“Are you an anxious person?”, the therapist said.
Our man then recalled the thoughts and emotions that preceded his blackout at the wheel on that wintry night not so long ago. He had awakened, after what seemed only a few seconds, with his car in the ditch, a fat lip, and a bloody nose. Otherwise, physically undamaged. It had been the scare of his life, and he was still jittery and shaking. Presently, he called for a tow truck, and was glad of the delay that allowed him to collect his thoughts.
“I wouldn’t say so. At least, not until a few months ago”, he responded.
He then had to relate the unnatural attraction he had developed for a girl he had not even met, and how it had mushroomed to bring him to this state.
“Your tests, scans, etcetera, have all come back normal, and now here you are with me. Are you aware of what stress, even the emotional type, can do to a person? I believe your blackout was a “shutdown” reaction to the conflicts within your mind. You have been close to losing control. There is something called Situational Depression, and your symptoms are very close to this. I will prescribe you some medication which should help, but you need to see if you can get some closure on this. If you’re willing to risk seeing this girl just to tell her your feelings, then talk to family and friends, discreetly, if they are involved, and find out what to do.”
After some hard thought, and hearing that his nephew’s band had an upcoming date at another tavern, he contrived to be there that night, while his wife was otherwise occupied. Knowing his guilt, but acting as casually as possible, he asked if they had any memory of “that odd looking dancer” from where they had played before. His nephew grinned, and said “Oh, that’s just Sydney. She’s there almost every Saturday night. Just a fun loving kid, and doesn’t hang out with anyone in particular, I think. Dances by herself most of the time.”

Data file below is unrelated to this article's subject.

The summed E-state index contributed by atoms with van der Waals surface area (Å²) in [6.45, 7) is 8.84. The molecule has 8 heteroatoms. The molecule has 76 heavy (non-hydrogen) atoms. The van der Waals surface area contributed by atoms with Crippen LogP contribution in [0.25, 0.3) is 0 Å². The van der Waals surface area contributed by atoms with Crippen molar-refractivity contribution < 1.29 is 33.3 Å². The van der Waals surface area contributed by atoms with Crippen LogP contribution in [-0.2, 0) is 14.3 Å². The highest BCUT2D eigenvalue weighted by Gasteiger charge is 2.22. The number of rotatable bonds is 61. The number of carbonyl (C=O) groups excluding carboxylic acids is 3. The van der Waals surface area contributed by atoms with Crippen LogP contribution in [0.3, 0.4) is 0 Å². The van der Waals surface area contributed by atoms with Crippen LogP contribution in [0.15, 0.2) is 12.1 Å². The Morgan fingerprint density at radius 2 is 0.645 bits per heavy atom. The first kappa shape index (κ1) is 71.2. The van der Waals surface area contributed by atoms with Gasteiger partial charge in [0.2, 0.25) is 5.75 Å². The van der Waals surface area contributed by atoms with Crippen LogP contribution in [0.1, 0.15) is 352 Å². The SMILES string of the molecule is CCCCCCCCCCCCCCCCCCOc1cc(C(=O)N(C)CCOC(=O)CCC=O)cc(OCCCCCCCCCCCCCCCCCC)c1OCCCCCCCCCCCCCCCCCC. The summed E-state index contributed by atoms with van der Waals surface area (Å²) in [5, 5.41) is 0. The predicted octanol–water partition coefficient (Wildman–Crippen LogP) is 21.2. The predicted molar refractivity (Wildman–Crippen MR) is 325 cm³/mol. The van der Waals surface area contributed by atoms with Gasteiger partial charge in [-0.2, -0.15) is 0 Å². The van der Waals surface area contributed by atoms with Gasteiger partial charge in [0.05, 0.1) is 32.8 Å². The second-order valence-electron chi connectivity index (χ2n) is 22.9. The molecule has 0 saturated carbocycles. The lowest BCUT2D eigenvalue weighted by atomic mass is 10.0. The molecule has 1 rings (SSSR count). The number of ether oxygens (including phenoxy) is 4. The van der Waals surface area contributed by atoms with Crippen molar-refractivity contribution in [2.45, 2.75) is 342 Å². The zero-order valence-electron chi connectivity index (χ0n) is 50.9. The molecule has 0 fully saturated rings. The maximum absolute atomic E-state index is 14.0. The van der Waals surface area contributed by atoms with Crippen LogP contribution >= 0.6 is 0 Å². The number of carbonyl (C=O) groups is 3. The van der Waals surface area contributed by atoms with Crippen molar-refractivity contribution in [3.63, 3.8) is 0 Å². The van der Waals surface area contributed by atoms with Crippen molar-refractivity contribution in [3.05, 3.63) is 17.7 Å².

In the end, when he learns that the band will be back at their old bar for an encore, he makes it a night out, knowing that family and friends will once again be there. It’s the same loud crowd, the band competing with them, and, after an hour or two, Sydney is there. His wife says “Isn’t that the same girl that was here last winter? I remember her dancing all alone. You kept watching her.” “I enjoyed her dance”, he says. “I must go and give her my compliments.”
When the song is over, he walks up to the girl. It’s the first time he has seen her eyes. He holds back the rush of emotion, says nothing about the months he has gone through. Only touches her hand, smiles, and says “how lovely you dance”. She brings her eyes to his for just a second, tilting her head strangely to the side, gives a radiant smile, and a small squeeze to his hand in return.
The next morning, he wakes up with the cure.
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Lee Dunn has been writing since the age of 18, but found that work got in the way for the ensuing 48 years. In his home town of Toronto, Ontario, Canada, he reveled in his independence at an early age, and spent as much time as he could exploring the city’s Arts scene. He was introduced to poetry and prose by the works of two literary giants, namely J.R.R. Tolkien and J.W. Lennon and thence fell in love with the written word. His work includes poetry, short fiction, and personal essays, and ranges in theme from the surreal to the horrific, nostalgic, and themes on the human condition. He has been published on Spillwords.com, The Dark Poets Club, Journal of Undiscovered Poets, Crepe & Penn Literary magazine, and the Shelburne Free Press.